Now you’re engaged, it’s time to start thinking about setting a date for the big day…
As soon as you’re engaged, one of the first things you will probably want to do is to set a date for the wedding. With your entire lives ahead of you, when should you choose?
Wedding day folklore
There are a number of superstitions concerning the day on which you are married. For starters, it’s best to avoid the thirteenth of any month.
One famous rhyme advises:
Monday for wealth Tuesday for health Wednesday the best of all Thursday for crosses Friday for losses Saturday for no luck at all
Wedding day reality
In spite of this, most people get married on a Saturday (or a Sunday in some religions). This is generally chosen so that most guests can attend without taking a day off work. Friday is the second most popular day, especially if you’ve set your heart on a certain month and your reception venue is already booked.
It’s also worth considering the weather. If you’ve been dreaming of a sunny day, or having flowers that bloom in the summer months, choose to get married in June, July or August. Allegedly, the weather is better at this time of year…
Other popular times of year are Christmas; spring (especially April), early September and Valentine’s Day. But it’s always worth considering that on dates such as Valentine’s Day, Mother’s Day and Easter weekend, florists are likely to be very busy, flowers are in high demand, and prices tend to rise.
Alternatively, what about choosing a date that means something to you? The anniversary of when you first met or kissed, or your parents’ wedding anniversary. Or why not your birthday, the birthday of your favourite film star, the birthday of your favourite film star’s mother? Pick a date, any date!
Remember, the earlier you book, the more chance you have of getting the day you want. Once you have a date in mind, you have to find out if it’s going to be possible.
There are a few things to consider.
will the vicar/celebrant marry you on that day?
is your ideal venue available on that day?
have you left yourself enough time to plan and prepare everything?
can the important people attend: parents, bridesmaids, best man, best friends and family?
are there key guests coming from abroad? If so, is this date possible for them?
is this an expensive time to hire venues/caterers etc (see setting out to save money)?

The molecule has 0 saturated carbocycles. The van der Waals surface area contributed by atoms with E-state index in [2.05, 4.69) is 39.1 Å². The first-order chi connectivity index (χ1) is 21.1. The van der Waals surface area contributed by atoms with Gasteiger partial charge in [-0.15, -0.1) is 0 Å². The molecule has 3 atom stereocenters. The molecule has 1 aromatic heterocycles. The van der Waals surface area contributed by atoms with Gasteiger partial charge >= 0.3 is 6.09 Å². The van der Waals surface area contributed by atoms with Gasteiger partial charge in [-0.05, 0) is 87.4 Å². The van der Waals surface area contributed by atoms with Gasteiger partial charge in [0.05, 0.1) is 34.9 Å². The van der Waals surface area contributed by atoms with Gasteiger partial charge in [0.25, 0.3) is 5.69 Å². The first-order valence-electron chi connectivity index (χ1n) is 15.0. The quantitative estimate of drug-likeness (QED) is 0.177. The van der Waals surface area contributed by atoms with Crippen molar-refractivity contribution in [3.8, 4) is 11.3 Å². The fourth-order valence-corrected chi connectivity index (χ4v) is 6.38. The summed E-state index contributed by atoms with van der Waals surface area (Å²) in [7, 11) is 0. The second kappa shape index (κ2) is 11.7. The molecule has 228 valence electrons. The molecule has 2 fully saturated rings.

can you both get the time off work for a honeymoon?
will the weather be a problem at this time of year?
if your wedding day is not on a weekend, can guests get time off work for it?
(mostly for grooms) does the wedding day coincide with a cup final/ other important sporting event/ interfere with another mate’s stag do?
(just for the brides) Does the wedding date coincide with your period?
If you are looking to cut costs on your wedding ‐‐ and let’s face it, who isn’t? ‐‐ then go for an out of season date.
The weather is never predictable in the UK, so why not go for October, November, January or March? These months will often mean cheaper hire charges, less hassle with (and cheaper) accommodation and if you go for seasonal flowers and menus, you can reduce costs all round.
If you are getting married abroad, then out of season is sensible. Popular beach wedding venues are often unbearably hot in August anyway and think how much more your wedding guests will appreciate being out of the country, out of season! Not to mention the savings you’ll make on flights and hotels…
Midweek weddings are another way to cut costs. Sometimes caterers and venues are cheaper mid‐week, or you can strike a deal. Don’t forget though, this may shorten your guest list, as invitees may need to take two or more days off work to fit in with you.
Wedding flowers don’t just look beautiful—the flowers you choose have real meaning, too. In Victorian times, lovers sent each other flowers to convey different qualities and emotions. These associations were…